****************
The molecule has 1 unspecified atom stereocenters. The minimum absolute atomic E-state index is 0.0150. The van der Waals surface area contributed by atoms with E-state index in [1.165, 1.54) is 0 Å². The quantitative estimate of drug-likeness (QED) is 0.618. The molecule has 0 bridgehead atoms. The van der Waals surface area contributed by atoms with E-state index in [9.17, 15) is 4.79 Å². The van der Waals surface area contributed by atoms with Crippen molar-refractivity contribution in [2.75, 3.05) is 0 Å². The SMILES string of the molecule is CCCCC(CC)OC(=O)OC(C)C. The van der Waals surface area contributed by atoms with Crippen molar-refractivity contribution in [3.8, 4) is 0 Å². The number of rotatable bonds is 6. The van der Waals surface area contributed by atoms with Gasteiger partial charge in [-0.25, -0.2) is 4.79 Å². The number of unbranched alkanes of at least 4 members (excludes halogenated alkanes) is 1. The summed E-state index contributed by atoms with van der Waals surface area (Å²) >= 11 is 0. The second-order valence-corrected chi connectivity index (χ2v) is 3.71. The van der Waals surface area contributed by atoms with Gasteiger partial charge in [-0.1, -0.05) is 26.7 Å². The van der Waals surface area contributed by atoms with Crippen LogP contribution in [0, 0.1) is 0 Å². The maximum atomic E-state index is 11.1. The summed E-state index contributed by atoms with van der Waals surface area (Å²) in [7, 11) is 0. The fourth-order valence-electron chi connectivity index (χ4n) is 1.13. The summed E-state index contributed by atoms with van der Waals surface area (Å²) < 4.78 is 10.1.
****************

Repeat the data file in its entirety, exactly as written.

The molecule has 1 unspecified atom stereocenters. The minimum absolute atomic E-state index is 0.0150. The van der Waals surface area contributed by atoms with E-state index in [1.165, 1.54) is 0 Å². The quantitative estimate of drug-likeness (QED) is 0.618. The molecule has 0 bridgehead atoms. The van der Waals surface area contributed by atoms with E-state index in [9.17, 15) is 4.79 Å². The van der Waals surface area contributed by atoms with Crippen molar-refractivity contribution in [2.75, 3.05) is 0 Å². The SMILES string of the molecule is CCCCC(CC)OC(=O)OC(C)C. The van der Waals surface area contributed by atoms with Crippen molar-refractivity contribution in [3.8, 4) is 0 Å². The number of rotatable bonds is 6. The van der Waals surface area contributed by atoms with Gasteiger partial charge in [-0.25, -0.2) is 4.79 Å². The number of unbranched alkanes of at least 4 members (excludes halogenated alkanes) is 1. The summed E-state index contributed by atoms with van der Waals surface area (Å²) >= 11 is 0. The second-order valence-corrected chi connectivity index (χ2v) is 3.71. The van der Waals surface area contributed by atoms with Gasteiger partial charge in [-0.1, -0.05) is 26.7 Å². The van der Waals surface area contributed by atoms with Crippen LogP contribution in [0, 0.1) is 0 Å². The maximum atomic E-state index is 11.1. The summed E-state index contributed by atoms with van der Waals surface area (Å²) in [7, 11) is 0. The fourth-order valence-electron chi connectivity index (χ4n) is 1.13. The summed E-state index contributed by atoms with van der Waals surface area (Å²) < 4.78 is 10.1.